The stories of the men, women and children who died as a result of the Northern Ireland troubles
By David McKittrick, Seamus Kelters, Brian Feeney, Chris Thornton and David McVea
3206. 3 June 1991
Lawrence McNally, Tyrone
IRA, Catholic, 40
From Annaghmore, Ardboe, he was one of three IRA men shot by the SAS as they travelled through Coagh in a stolen car. Such was the ferocity of the gunfire that the car burst into flames, having been hit by around 200 shots. Pete Ryan and Tony Doris were the other men killed in the shooting. Local people said the gunfire went on for ten minutes.
One man who lived nearby said, ‘I looked out and could see smoke coming from the car and there were police and soldiers everywhere. I don’t know if it was a gun-battle between the men in the car and soldiers, but there was an awful lot of shooting. It sounded like at least one machine-gun was being used.’ The RUC issued a brief statement. It said, ‘At 7.30am an army patrol intercepted an IRA unit on a mission in the village of Coagh. Three people are dead in a burnt-out car.’
The car the IRA men were using had been hijacked in Moneymore the previous evening, and it is believed that they were on their way to carry out an attack when they were surprised by soldiers and police who appeared to have been waiting for them. Rifles found in the car included a weapon which had been used to kill Leslie Dallas, Austin Nelson and Ernest Rankin in a Coagh garage 200 yards from the scene of this incident. It had also been used in the killing of Derek Ferguson two months previously. The IRA said the three men were on ‘active service’ but added that they had been killed in revenge for the deaths of three UDR soldiers, one of them Lance-Corporal Robert Crozier, a few days earlier at Glennane.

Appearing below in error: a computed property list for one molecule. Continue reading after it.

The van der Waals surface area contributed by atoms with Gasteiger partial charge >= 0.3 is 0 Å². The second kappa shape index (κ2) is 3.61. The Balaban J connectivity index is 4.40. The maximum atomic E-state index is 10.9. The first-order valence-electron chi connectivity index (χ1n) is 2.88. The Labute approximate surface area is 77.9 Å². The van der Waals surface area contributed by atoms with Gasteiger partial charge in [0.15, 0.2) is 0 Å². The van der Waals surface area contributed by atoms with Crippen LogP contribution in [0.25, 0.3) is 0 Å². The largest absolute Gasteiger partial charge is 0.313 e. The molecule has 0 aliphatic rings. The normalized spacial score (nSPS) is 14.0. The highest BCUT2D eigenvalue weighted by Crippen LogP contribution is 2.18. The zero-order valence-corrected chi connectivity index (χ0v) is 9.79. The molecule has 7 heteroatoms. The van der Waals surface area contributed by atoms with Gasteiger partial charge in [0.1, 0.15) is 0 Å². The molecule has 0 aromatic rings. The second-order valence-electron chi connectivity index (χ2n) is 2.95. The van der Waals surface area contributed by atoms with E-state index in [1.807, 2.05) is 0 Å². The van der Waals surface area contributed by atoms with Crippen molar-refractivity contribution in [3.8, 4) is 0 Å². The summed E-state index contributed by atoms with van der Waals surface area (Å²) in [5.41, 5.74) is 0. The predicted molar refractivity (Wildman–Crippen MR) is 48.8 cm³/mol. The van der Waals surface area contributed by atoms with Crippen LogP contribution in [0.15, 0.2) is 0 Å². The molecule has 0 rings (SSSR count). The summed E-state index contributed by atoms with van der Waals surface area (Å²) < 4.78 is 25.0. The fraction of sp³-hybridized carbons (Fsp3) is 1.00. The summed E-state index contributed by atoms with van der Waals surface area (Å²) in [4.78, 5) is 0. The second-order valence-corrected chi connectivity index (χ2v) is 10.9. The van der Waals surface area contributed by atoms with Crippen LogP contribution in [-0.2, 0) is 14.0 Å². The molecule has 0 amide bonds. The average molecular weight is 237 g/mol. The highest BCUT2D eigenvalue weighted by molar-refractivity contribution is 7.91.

The DUP MP for the area, the Rev William McCrea, said, ‘They have fallen into the pit that they planned for others and justice has now been done.’ The SDLP deputy leader Seamus Mallon said, ‘Such statements ingrain further into the entire community the belief that violence works.’ Referring to the IRA men, the Labour spokesman for Northern Ireland, Kevin McNamara, said, ‘I would much rather people were behind bars than under the ground. Under the ground they tend to become martyrs. Behind bars they become the evil people they are and are arraigned before the civilised world for the type of plotting that they were doing.’
Lawrence McNally had been tried and acquitted in Dublin for the murder of former UDR member Harry Livingstone. His brother Phelim McNally had already been killed by loyalists. Unionists criticised Irish authorities when masked and uniformed IRA men escorted the cortège of Lawrence McNally through the village of Tyholland in Co Monaghan.
See also: Pete Ryan (3207), Tony Doris (3208)
3207. 3 June 1991
Pete Ryan, Tyrone
IRA, Catholic, 35
He was from Killycanavan in Ardboe. There was a heavy RUC presence at his funeral, which was delayed for around 30 minutes as police and Sinn Fein held discussions on how it should proceed. A priest described Pete Ryan’s death as ‘execution’, a comment which was criticised by unionist politicians.
See also: Lawrence McNally (3206)
3208. 3 June 1991
Tony Doris, Tyrone
IRA, Catholic, 21
He was from Meenagh Park, Coalisland. At the funeral a priest accused the RUC of mounting a ‘provocative’ display of strength. Referring to the police operations at the funerals of Tony Doris and Pete Ryan, the RUC said, ‘It is not acceptable that a terrorist organisation should be able to do as it pleases on such occasions and the presence of the security forces was intended to ensure that this did not occur.’ The Mid-Ulster MP the Rev William McCrea welcomed the security force operations at the funerals.
See also: Lawrence McNally (3206)